SHANGHAI, China – Quick: Name a semiconductor manufacturer that runs a school and a real estate business along with their foundry service.
There’s only one--Semiconductor Manufacturing International Corp. (SMIC), based in Shanghai.
Founded in 2000, SMIC symbolizes China’s ambition to become a key player in the global semiconductor industry. SMIC also developed a template for successful recruitment of world-class talent, by building close to its headquarters a residential campus together with an award winning K-12 international school, which as of 2012 had an enrollment of more than 2,000 students.
The big idea of developing a residential campus complete with school came from Richard Chang, SMIC’s founder. Chang, even long after he left the company, is still adored and respected by many of SMIC’s employees and the high-tech community in China.
To attract to China and SMIC talented people the world over, Chang figured out that it’s important to go beyond the usual financial incentives. At the inception of SMIC, he offered optional housing and educational programs for those with families. The package clicked with many executives who weren’t initially sure about taking a job in China.
The road SMIC has traveled thus far, however, has been treacherous. The company suffered from decade without profits, lawsuits filed by its rival, and sudden management changes in recent years. Although SMIC still needs to close the gap with the world’s leading foundry companies such as Taiwan Semiconductor Manufacturing Co. and GlobalFoundries, the company’s business seems picking up long at last, under the current CEO, Tzu-Yin Chiu.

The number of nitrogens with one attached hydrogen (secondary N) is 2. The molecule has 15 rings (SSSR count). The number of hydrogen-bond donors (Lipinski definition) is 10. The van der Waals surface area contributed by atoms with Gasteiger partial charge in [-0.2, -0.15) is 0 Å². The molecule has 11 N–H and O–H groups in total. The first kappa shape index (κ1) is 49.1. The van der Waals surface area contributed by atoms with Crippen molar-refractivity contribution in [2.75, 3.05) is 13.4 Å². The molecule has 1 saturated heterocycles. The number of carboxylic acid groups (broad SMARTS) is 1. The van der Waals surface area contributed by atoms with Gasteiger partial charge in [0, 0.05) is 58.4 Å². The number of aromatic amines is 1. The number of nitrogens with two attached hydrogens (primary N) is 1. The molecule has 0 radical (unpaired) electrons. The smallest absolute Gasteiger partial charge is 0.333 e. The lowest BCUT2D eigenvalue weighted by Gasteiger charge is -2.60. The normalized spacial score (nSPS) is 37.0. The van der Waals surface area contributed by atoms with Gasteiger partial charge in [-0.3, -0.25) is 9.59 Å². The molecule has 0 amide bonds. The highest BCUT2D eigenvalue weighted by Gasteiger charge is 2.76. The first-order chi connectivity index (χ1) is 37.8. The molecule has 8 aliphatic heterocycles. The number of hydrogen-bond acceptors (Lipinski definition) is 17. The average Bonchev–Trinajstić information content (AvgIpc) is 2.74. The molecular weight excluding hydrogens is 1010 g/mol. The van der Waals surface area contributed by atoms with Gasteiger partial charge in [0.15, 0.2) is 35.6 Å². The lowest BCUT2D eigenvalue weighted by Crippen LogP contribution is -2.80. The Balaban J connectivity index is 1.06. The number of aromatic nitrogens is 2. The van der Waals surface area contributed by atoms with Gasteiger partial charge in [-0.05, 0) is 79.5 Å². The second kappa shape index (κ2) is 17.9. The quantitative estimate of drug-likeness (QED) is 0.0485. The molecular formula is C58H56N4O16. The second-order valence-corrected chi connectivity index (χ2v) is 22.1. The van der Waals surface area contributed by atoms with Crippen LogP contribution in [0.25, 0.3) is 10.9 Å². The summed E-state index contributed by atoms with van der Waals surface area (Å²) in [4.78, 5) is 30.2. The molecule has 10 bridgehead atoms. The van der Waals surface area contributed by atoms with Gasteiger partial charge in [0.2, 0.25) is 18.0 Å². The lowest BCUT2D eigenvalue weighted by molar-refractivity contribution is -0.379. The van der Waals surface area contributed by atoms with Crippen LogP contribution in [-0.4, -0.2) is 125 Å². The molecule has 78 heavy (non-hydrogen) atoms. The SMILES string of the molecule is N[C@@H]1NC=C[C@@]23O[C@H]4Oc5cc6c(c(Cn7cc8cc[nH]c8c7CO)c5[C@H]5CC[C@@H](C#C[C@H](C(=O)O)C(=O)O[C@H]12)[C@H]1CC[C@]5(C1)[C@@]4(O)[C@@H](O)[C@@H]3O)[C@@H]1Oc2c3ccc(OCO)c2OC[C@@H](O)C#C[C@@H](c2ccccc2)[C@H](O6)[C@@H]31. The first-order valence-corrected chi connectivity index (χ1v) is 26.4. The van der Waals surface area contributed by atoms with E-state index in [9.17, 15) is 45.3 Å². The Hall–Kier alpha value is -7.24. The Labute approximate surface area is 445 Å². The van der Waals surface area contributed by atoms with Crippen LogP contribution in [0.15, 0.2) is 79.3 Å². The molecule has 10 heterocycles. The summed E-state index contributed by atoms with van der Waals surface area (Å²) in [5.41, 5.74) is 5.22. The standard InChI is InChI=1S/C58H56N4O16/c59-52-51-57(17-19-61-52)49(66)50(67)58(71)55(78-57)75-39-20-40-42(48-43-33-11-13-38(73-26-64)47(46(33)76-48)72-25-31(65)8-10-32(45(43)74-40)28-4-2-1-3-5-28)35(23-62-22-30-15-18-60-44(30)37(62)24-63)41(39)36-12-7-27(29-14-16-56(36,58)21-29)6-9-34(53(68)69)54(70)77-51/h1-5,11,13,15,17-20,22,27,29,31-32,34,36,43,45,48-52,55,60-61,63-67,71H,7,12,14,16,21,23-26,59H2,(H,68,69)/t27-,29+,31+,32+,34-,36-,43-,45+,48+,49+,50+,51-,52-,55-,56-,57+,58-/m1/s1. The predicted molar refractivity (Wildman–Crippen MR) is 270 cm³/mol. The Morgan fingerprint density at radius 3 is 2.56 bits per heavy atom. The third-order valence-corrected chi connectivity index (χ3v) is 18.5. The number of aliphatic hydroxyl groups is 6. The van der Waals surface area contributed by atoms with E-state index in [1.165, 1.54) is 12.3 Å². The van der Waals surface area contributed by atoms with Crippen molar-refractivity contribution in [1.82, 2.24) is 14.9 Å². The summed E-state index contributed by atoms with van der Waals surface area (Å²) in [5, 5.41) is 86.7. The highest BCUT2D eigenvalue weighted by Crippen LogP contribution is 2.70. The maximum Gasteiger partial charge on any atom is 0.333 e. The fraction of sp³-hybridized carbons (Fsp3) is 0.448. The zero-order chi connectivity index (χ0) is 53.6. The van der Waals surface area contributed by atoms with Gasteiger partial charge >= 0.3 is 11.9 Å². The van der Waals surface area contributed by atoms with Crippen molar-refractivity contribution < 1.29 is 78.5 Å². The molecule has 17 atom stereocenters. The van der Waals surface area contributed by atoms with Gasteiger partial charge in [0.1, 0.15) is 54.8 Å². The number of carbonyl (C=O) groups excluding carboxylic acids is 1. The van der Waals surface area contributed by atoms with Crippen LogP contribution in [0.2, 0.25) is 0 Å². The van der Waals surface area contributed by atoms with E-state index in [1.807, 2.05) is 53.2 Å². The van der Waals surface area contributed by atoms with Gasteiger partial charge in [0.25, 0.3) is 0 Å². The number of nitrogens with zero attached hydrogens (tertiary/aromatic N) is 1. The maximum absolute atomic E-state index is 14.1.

You’ve probably heard of Foxconn’s dormitories in Shenzhen, jammed with young production line workers recruited from the countryside. Far less known is this semiconductor company–unusual in China or anywhere else in the world–that actually operates a school and provides family living quarters for workers and executives.
The following slideshow illustrates the creation of the SMIC founder Chang--SMIC’s homes and the SMIC School, located within a five-minute drive of SMIC’s Shanghai fab.
These accommodations are rented to SMIC employees at below market prices. Certain employees are even qualified to purchase the properties at a deep discount after a specified period of service. The prevailing joke in the semiconductor business in Shanghai is that SMIC is a bigger success in real estate than it is in the foundry business.
But SMIC deserves credit for writing a text-book scenario on how to set up a successful operation in emerging markets. The key is the school.
The SMIC School, offering an English Track that runs on a U.S. high school curriculum, is known as one of the best schools in Shanghai--even better than the American School in Shanghai--by the expatriate community. On the theory that the best school needs the best teachers, the bilingual school recruited its teaching staff globally, including career educators at prep schools in the United States.
A Harvard Business Review article in 2009 that examined SMIC’s strategy–including the SMIC School–pointed out that “graduates from the school had been admitted to top universities in the U.S., including many Ivy League schools. The school became a popular choice even for non-SMIC employees, which accounted for more than 60 percent of the student body.”
SMIC’s own 260,000-square meter campus is expansive and beautifully landscaped. The living quarters includes big houses for executives, townhouses for employees, and low-cost dormitories for SMIC’s manufacturing assistants.
In short, this may be China, but it ain’t Foxconn.
SMIC headquarters located in the Zhangjiang Hi-Tech Park in Shanghai